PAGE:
It was not technically wrong for Lot to pitch his tent in the Jordan valley. What was wrong was all the decision-making behind it. How often do we ignore the values behind our decision-making while carefully justifying our actions?

On the other side was Abram. It was ok for him to have the browner landscape, because he had God Himself. And he who has God has, literally, everything. Because everything in existence belongs to Him. And everything yet to exist. He makes promises about the future, because that belongs to Him too. Even seemingly impossible promises like innumerable descendants to a man with a barren wife.

But most of all, having God means having God Himself in Christ. Abram’s view of what he has is much greater at the altar in Genesis 13:18 than it was during the tour throughout the land. God has given Himself to sinners at the cost of the blood of a substitute!
What might change in your daily and weekly habits if the Lord Himself is your chief Blessing? 
Suggested Songs: ARP181 “God Our Only Good” or TPH73C “In Sweet Communion”

Friday, June 28, 2019

2019.06.28 Hopewell @Home ▫ John 14:8-14

Questions for Littles: Who speaks in John 14:8? What does he ask Jesus to show them? What is the first question that Jesus asks in response (John 14:9)? What is the second? What is the third (John 14:10a)? What is Jesus saying about Himself in all these questions? What does Jesus say about His words? What does He say about His works? What does Jesus command them to believe in John 14:11? What have demonstrated this truth? What does Jesus say will be done by those who believe in Him (John 14:12)? Why will they be able to do this? Whom will they ask in Whose Name (John 14:13-14)? Who will answer this request (verses 13 and 14)? Why will He answer (verse 13)?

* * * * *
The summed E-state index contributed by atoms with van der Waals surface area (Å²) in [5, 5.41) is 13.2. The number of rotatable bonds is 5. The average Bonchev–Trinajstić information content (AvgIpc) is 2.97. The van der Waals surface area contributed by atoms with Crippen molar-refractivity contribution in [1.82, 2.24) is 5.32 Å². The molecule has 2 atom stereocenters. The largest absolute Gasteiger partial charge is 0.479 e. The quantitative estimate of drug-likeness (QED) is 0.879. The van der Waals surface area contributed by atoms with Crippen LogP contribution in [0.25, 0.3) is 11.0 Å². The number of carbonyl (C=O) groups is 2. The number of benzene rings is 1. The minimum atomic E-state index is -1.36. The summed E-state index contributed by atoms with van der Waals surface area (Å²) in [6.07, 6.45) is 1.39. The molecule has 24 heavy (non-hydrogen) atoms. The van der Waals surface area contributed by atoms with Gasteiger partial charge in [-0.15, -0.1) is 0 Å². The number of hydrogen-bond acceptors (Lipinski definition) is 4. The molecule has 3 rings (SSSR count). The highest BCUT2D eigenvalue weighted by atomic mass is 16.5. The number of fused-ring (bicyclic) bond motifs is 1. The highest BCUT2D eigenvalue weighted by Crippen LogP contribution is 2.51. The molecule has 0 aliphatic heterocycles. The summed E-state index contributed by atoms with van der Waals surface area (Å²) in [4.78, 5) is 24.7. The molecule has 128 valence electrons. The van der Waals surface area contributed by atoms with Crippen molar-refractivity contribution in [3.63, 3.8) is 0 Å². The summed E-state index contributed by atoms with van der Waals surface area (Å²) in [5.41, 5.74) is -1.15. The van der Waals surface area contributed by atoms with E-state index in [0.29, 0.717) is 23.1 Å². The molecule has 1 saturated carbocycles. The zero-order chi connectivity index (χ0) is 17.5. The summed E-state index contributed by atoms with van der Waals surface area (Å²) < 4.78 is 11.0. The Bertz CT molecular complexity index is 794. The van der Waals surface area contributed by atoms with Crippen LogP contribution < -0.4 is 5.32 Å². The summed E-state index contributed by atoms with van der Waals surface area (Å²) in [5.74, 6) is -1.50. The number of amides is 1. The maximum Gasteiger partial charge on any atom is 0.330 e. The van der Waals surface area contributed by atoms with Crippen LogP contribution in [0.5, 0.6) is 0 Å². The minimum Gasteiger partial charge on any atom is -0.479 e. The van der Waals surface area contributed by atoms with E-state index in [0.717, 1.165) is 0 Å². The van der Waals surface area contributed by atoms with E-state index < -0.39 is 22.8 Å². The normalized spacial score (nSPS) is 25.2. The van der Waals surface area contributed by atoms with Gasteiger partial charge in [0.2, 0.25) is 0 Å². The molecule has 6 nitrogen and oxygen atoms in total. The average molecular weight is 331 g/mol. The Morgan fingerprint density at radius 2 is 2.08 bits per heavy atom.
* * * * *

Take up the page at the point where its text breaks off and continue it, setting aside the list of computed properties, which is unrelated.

Jesus is the full revelation of God. There’s nothing more of God to see than can be seen in Jesus. That’s the point that He makes to Philip.

But it’s not just His words to Philip. Jesus says that His being in the Father and the Father’s being in Him has been the point of all of His words (John 14:10a). He has never spoken anything by Himself. And Jesus’s identity with the Father has also been the point of all of His works (John 14:10b through John 14:11).

Jesus is in the Father, and the Father is in Jesus. One of the great points of the gospel has been the revelation of the Trinity.

This is also the point of prayer. We ask God for things in prayer. And Jesus makes it clear in John 14:13 and John 14:14 that we are to ask in His Name. What does this mean?

Well, in the first place, it means that we prioritize Jesus’s priorities. John 14:12 tells us that this means to do greater works than He did in His earthly ministry. But this comes in the context of John 14:10-11, doesn’t it? What was the point of the works? To show that Jesus is in the Father, and the Father is in Jesus! The truth of the matter is that by the end of Jesus’s ministry, very few understood or believed that about Him. But through the ministry of the weak apostles, an innumerable multitude would in fact come to understand Jesus that way and believe in Him as God!

The second thing that it means to ask in Jesus’s Name is to believe that Jesus Himself is the One who answers. “I will do it,” Jesus says in John 14:13. Again in John 14:14, Jesus says, “I will do it.” When we ask God in Jesus’s Name, we are expecting that Jesus is the God who answers! This is the ultimate exercise of faith in Jesus as the One who is one with the Father.